This indictment that you make about sexual/physical compliments applies to any kind of compliment under the sun. Any compliment, positive feeling or affinity for a person or their characteristics can be construed as some selfish valuation for the pleasure or gratification that the person could or does give. If a man compliments a person that she is good athlete, perhaps he is only giving credence to the pleasure he gets by watching her play soccer. If she were not an impressive athlete, perhaps he would not care about her. And this does not only apply to physical matters. Any compliment of an emotional, psychological, intellectual or whatever nature can be construed as serving selfish motives of the complimenting person. A compliment about a person which suggests what physical gratification they could give to the complimenting person is an invalid compliment? Why is such a compliment any worse than a compliment which suggests what emotional, psychological or intellectual gratification that person might provide to the complimenting person?

          If you compliment a person that she is caring and compassionate, perhaps you are only giving credence to the emotional gratification and relief you gain when you talk to her about your problems. If she were not willing to listen to your complaints and problems, perhaps you would not compliment her or even care about her. If you compliment a person about how she is brilliant and intellectual, perhaps you are only giving credence to the intellectual and mental stimulation that you receive by interacting with her. If she could not or did not provide this intellectual and mental gratification to you, perhaps you might not even give her the time of day. When a woman says her husband is a wonderful man who makes her feel special, does she actually love him? Or does she just love the way he makes her feel? And if he could no longer make her feel that way, she might not care about him. Even when a new mother says how wonderful her new baby is, can we tell if she really loves the baby? Or does she just love the emotional gratification and esteem that the baby provides? Under your standard, we cannot be sure that any compliment is a “sincere compliment.” Almost any compliment holds the possibility that the complimenting person is only thinking of their own interest and benefit.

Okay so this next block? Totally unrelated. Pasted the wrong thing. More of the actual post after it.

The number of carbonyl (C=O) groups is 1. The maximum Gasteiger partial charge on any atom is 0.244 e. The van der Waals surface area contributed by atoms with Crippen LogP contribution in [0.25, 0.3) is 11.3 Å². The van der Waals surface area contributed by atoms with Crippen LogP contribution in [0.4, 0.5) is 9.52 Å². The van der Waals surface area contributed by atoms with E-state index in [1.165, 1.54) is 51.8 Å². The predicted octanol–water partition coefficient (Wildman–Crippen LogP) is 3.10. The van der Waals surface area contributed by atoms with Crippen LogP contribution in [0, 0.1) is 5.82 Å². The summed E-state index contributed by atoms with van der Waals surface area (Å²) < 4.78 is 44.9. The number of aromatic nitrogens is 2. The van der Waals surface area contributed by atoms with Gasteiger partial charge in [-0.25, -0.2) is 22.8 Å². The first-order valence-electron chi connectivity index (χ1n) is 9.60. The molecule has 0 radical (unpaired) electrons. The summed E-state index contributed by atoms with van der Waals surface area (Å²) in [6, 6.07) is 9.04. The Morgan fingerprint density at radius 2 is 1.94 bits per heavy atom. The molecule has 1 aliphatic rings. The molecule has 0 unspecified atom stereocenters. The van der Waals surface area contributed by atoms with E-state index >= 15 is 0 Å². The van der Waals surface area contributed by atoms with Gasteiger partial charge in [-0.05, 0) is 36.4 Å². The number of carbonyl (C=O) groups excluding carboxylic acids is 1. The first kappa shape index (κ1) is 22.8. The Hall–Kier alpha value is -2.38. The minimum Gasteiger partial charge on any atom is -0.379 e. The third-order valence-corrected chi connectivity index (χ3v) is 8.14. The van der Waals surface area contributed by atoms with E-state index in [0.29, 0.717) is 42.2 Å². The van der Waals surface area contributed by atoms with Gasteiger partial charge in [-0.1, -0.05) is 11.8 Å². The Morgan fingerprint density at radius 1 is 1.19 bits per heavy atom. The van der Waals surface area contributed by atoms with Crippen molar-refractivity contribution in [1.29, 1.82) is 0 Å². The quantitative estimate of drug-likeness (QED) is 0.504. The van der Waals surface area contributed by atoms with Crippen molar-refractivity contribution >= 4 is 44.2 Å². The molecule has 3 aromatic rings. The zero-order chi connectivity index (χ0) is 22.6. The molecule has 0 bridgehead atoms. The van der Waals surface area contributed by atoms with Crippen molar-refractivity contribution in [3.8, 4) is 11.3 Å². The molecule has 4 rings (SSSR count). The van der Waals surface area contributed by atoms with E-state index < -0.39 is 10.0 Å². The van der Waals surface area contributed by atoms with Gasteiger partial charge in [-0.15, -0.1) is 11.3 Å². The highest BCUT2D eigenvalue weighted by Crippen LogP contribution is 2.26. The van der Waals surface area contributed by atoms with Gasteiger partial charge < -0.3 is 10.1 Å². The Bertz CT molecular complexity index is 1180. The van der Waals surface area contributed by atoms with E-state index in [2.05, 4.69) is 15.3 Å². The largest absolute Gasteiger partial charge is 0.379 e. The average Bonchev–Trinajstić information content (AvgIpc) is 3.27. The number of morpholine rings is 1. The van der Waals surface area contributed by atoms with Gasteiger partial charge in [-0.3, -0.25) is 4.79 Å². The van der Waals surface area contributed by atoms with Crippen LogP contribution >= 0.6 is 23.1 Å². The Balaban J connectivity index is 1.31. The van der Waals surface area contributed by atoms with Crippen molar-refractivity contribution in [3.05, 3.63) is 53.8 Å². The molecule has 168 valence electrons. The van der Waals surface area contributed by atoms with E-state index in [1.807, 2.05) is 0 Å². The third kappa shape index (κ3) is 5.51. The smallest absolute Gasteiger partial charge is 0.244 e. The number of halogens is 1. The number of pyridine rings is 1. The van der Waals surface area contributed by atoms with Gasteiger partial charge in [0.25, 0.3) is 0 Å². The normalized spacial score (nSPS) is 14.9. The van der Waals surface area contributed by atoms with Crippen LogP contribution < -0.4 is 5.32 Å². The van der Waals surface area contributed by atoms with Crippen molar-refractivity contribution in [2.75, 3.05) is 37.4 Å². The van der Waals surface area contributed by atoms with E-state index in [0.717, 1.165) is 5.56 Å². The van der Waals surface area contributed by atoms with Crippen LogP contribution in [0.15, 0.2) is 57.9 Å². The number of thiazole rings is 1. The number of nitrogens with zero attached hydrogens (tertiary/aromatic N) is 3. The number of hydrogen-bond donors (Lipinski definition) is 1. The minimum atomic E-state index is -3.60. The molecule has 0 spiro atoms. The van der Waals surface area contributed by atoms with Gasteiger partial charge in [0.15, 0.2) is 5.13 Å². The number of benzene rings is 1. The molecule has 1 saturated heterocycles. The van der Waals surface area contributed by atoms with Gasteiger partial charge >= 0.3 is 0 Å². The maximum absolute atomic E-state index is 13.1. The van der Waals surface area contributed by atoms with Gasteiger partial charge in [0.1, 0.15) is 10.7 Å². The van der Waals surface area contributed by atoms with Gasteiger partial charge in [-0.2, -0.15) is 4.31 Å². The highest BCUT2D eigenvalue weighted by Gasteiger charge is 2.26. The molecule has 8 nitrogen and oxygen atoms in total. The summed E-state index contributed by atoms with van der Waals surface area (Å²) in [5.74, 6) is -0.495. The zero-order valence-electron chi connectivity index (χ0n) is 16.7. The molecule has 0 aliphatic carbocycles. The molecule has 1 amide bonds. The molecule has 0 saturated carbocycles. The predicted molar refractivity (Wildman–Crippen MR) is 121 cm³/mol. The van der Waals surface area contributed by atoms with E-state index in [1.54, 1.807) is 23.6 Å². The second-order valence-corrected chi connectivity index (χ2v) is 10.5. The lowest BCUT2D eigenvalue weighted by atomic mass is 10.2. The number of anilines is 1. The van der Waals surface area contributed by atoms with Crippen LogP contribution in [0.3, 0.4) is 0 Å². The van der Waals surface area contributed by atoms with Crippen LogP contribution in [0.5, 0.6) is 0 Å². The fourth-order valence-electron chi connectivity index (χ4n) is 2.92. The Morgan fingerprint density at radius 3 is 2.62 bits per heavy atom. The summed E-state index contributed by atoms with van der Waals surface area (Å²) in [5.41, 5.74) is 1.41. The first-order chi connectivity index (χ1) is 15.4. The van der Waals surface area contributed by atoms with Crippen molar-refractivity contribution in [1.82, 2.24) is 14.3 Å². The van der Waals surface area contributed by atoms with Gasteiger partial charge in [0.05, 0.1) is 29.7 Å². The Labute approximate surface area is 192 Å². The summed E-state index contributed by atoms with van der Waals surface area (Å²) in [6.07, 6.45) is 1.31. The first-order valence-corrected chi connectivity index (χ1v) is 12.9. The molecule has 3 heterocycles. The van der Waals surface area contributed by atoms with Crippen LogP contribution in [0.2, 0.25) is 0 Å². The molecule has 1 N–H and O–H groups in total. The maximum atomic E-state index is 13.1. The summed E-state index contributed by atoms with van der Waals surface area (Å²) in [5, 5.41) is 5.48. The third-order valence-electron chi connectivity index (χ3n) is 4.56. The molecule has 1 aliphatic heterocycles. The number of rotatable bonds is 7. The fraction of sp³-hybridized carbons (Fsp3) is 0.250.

• I’m disturbed by the idea that it’s okay to use and discard a person for your own benefit while obviously wanting to be used and discarded as a person yourself.

          Call it disturbing if you like. I would just call it “reciprocity” or just a variant of the Golden Rule: doing unto others as they would do unto you. If I know that a person is willing to use and discard me once they get what they want, I would feel much less compunction about doing so to them.

          And the fact that a person is willing to associate and fraternize with a person who they know wants to use and discard them does not mean that they want “to be used and discarded as a person” in some masochistic fashion. They are aware that the other person wants to exploit them, however, they may think that the gratifications and benefits that they can obtain from this other person are worth the risk, and they take care to be on their guard. That is the standard procedure for a lot of human interactions, whether it’s buying a car, negotiating an investment, or even getting married. Both sides often know that the other side is in it to get something for themselves, and they take that into account when they act.